Georgian pres welcomes efforts to restore good Russian relations.hurriyet2008-detailbox-newslink { font-family: Arial, Helvetica, sans-serif; font-size:13px; font-weight:bold; text-decoration:none; color:#000000;}.hurriyet2008-detailbox-newslink:hover { font-family: Arial, Helvetica, sans-serif; font-size:13px; font-weight:bold; text-decoration:underline; color:#990000;}Georgia hopes to establish good relations with Russia on the basis of respect for Georgia's territorial integrity, President Mikhail Saakashvili said Friday.

"We welcome any diplomatic talks and are ready for any dialogue that respects the territorial integrity of Georgia and takes the interests of all its citizens into consideration," Saakashvili told a meeting with small business representatives, which was broadcast on local television channels.

The Georgian president also lauded the efforts of Georgia's Orthodox Church leader Patriarch Ilia II to normalize Georgia-Russia relations.

Iliya II, who visited Moscow to attend the funeral of the Russia's Orthodox Church leader Patriarch Alexy II, met with Russian President Dmitry Medvedev this week.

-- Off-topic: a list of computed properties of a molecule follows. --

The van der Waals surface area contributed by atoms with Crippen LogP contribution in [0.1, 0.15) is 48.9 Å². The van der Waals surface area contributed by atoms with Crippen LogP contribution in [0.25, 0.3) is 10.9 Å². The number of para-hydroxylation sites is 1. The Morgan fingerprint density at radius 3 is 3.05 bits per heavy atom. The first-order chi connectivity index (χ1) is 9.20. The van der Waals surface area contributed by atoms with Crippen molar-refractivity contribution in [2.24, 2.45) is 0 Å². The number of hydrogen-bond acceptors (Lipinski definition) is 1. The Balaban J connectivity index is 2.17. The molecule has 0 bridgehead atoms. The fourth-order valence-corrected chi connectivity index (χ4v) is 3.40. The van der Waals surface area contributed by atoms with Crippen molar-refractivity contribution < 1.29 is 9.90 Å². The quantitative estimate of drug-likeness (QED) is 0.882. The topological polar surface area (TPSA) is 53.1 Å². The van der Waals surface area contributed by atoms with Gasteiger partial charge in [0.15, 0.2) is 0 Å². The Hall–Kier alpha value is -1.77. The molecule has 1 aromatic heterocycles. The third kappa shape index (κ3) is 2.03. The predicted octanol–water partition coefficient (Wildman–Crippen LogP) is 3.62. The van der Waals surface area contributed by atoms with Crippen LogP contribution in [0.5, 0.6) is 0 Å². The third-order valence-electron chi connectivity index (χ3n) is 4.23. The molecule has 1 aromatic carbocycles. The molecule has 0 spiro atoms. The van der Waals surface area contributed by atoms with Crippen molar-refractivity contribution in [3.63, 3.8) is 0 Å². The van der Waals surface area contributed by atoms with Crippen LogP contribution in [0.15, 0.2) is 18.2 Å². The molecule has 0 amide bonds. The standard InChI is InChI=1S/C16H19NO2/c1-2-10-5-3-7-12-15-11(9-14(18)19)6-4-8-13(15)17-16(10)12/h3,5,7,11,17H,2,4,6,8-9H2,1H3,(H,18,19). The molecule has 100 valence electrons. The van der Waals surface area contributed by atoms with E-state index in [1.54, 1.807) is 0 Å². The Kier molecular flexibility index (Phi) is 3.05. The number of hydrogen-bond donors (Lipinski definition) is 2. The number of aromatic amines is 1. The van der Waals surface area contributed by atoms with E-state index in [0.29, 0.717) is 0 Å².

Georgian Foreign Minister Grigol Vashadze said Friday after a meeting with Ilia II that the Caucasus country may resume inter-governmental dialogue with Russia.

"Russia must know that Georgia can be a good partner and a well-wishing neighbor, but Russia will have to observe Georgia's territorial integrity within the internationally recognized borders and to respect Georgian sovereignty and independence," Vashadze was quoted by Itar-Tass news agency as saying.

Concerning the restoration of relations at the government level, the foreign minister assumes that the negotiations “will be restored also at this level”.

“Dialogue will be renewed, probably and at the government level. The Russian Federation gradually understands that Georgia can be the desired partner. Although it is natural that the authorities of Georgia and the church, which uses the great authority in Russia, never will get used to the rejection of Abkhaziya and Samachablo”, Vashadze was quoted as saying in an online report published by

Georgia, a former Soviet republic now seeking NATO membership along with Ukraine, has long accused Moscow of supporting its breakaway regions of South Ossetia and Abkhazia.

Bilateral ties were further strained due to the five-day war between the two countries in August, when Tbilisi launched attacks to reclaim its breakaway region of South Ossetia but was defeated by Russian troops.

Moscow recognized the independence of South Ossetia and Abkhazia on Aug. 26, to which Georgia responded by formally cutting diplomatic ties with Russia on Sept. 2.